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Gatwick eyes second chance on new runway

Gatwick will make a fresh pitch for a second runway as the airport says that for the first time it had carried more than 44 million passengers in a year.

Britain’s second biggest airport sought to exploit possible indecision over the expansion of Heathrow by confirming that its own proposals remained “financeable and deliverable”.

The airport’s annual results showed passenger numbers rose by 3.2 million or 7.7 per cent in the last financial year, to 44.1 million. The overwhelming majority — almost 37 million — travelled on short-haul routes between the UK and mainland Europe, it said.

The airport now serves 60 long-haul routes, including to Taipei, the capital of Taiwan

However, the airport insisted that growing numbers of travellers were taking advantage of an expansion of long-haul flights to the US and the Far East, shedding its traditional image as a “bucket and spade” airport.

Gatwick announced that a new route between London and Taipei would be operated by China Airlines from December. It would bring the total number of long-haul routes to 60.

It adds to the recent expansion of “budget” long-haul routes operated by the low-cost carrier Norwegian to destinations such as North America, Singapore and Buenos Aires.

Gatwick insisted that the expansion underlined its credentials as a viable alternative to Heathrow, which takes the vast bulk of Britain’s business travellers going to economically important destinations in the Far East and Middle East.

The lack of long-haul routes out of Gatwick was one of the reasons given for choosing to expand Heathrow over the West Sussex airport when the government made the decision last year.

However, critics have speculated in recent weeks that the government may be softening its line on Heathrow, particularly with key cabinet figures such as Boris Johnson still opposed.

Jeremy Corbyn, the Labour leader, is also a strong critic of Heathrow and could choose to make the expansion process difficult for Theresa May’s minority government.

Ministers insist that there is no doubt over the Heathrow plans. This week, Lord Callanan, the new aviation minister, used his first speech to back Heathrow expansion and say that “unless we get this runway built”, Britain’s airports would continue to fall behind competitors elsewhere in Europe.

Nevertheless, Stewart Wingate, chief executive of Gatwick, said it remained a viable option “if Heathrow stumbles”.

“We don’t want to get embroiled in the problems of Heathrow; that’s a matter for them and the government,” he said. “For Gatwick, the homework question that was set for us was can you successfully build long-haul routes, and we are demonstrating we can do that.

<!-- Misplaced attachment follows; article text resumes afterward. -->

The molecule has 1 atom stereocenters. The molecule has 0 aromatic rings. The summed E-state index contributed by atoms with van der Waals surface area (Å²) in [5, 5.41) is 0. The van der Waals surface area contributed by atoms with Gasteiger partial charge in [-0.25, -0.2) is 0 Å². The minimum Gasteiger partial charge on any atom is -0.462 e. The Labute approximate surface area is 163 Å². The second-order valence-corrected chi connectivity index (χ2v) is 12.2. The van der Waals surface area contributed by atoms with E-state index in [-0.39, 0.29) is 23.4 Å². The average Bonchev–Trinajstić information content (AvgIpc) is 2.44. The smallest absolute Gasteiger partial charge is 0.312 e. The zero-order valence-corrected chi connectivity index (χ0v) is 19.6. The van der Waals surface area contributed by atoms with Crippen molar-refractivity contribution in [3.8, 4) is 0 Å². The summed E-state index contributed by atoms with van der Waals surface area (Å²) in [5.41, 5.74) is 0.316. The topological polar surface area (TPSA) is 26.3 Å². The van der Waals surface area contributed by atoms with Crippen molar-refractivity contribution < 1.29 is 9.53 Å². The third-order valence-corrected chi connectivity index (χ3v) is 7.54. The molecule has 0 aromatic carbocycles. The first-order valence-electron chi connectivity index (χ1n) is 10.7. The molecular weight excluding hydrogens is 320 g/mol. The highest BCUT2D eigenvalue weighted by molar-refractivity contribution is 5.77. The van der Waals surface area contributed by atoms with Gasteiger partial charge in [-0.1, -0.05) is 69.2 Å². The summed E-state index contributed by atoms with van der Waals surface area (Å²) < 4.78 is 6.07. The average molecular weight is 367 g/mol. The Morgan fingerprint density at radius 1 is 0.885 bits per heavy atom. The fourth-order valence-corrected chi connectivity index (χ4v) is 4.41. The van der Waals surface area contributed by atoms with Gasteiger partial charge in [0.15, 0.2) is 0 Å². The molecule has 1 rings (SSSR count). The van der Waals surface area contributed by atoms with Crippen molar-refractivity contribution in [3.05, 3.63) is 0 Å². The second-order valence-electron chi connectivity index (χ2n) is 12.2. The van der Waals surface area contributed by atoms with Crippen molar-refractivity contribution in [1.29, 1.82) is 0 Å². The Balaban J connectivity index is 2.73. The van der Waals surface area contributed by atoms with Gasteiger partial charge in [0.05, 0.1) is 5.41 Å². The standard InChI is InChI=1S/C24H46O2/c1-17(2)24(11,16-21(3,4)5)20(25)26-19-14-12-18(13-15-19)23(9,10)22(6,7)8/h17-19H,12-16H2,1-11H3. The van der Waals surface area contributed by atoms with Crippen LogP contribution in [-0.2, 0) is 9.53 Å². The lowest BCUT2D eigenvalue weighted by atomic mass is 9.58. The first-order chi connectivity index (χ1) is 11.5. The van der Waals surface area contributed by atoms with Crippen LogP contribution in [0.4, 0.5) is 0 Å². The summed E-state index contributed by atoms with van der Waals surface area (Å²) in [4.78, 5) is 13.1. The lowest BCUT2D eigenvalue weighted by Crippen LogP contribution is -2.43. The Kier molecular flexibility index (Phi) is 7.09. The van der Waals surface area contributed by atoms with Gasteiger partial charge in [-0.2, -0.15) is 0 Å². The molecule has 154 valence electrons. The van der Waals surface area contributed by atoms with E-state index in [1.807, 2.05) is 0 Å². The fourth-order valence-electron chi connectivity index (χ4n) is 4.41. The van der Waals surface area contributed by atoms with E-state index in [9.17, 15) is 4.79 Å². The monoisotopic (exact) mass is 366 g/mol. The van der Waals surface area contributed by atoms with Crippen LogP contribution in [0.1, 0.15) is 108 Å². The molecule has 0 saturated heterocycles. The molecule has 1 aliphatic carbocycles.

“We are happy to go ahead and build a new runway at Gatwick because we can see the demand from passengers. We would build in addition to Heathrow or, if Heathrow stumbles, instead of Heathrow.”

The airport said that figures to the end of June, after its year-end, showed it had broken the 45 million mark — a record.

Pre-tax profits were down from £141 million to £131.8 million due to higher operating costs. The airport invested £272 million in the year, including a huge new bag drop area for Easyjet, security gates and an upgraded VIP lounge for British Airways and Virgin Atlantic.

Heathrow plan could still fail
The airport commission’s verdict on Gatwick could not have been clearer (Graeme Paton writes). Sir Howard Davies, its chairman, rejected its bid for a second runway on the grounds that it would be more beneficial to the Spanish and Greek tourist industries than the British economy.

“About 70 per cent of its tourist passengers are Brits going to the sun,” he said. “Sadly, relatively few residents of Marbella and Corfu come here for their summer break.”

Two years on, and eight months after the government accepted his recommendation to expand Heathrow, Gatwick is refusing to give up. Yesterday the airport insisted that it was a viable option by announcing it would soon operate 60 long-haul routes. This includes newly added destinations such as Taipei, Singapore and the Chinese cities of Chongqing and Tianjin.

The government is committed to Heathrow, with the national policy statement that paves the way for a third runway proceeding through parliament. This week, Lord Callanan, the aviation minister, used his maiden speech to say it was vital to prevent Britain’s biggest hub sliding behind European rivals such as Paris, Amsterdam and Frankfurt.

Doubts linger, however. Lord Adonis, chairman of the National Infrastructure Commission, warned the project was threatened by a hard Brexit, with private investment in big projects off the table unless Britain maintained its EU links.

Parliamentary uncertainty also poses problems. If Theresa May falls, the arch-Heathrow opponent Boris Johnson could replace her. And Jeremy Corbyn may make things difficult for the policy.

Heathrow’s attempt to build a third runway has collapsed twice before over the past two decades.

With the need for extra airport capacity in southeast England now at critical levels, Gatwick believes it is in a strong position to capitalise if Heathrow fails for a third time.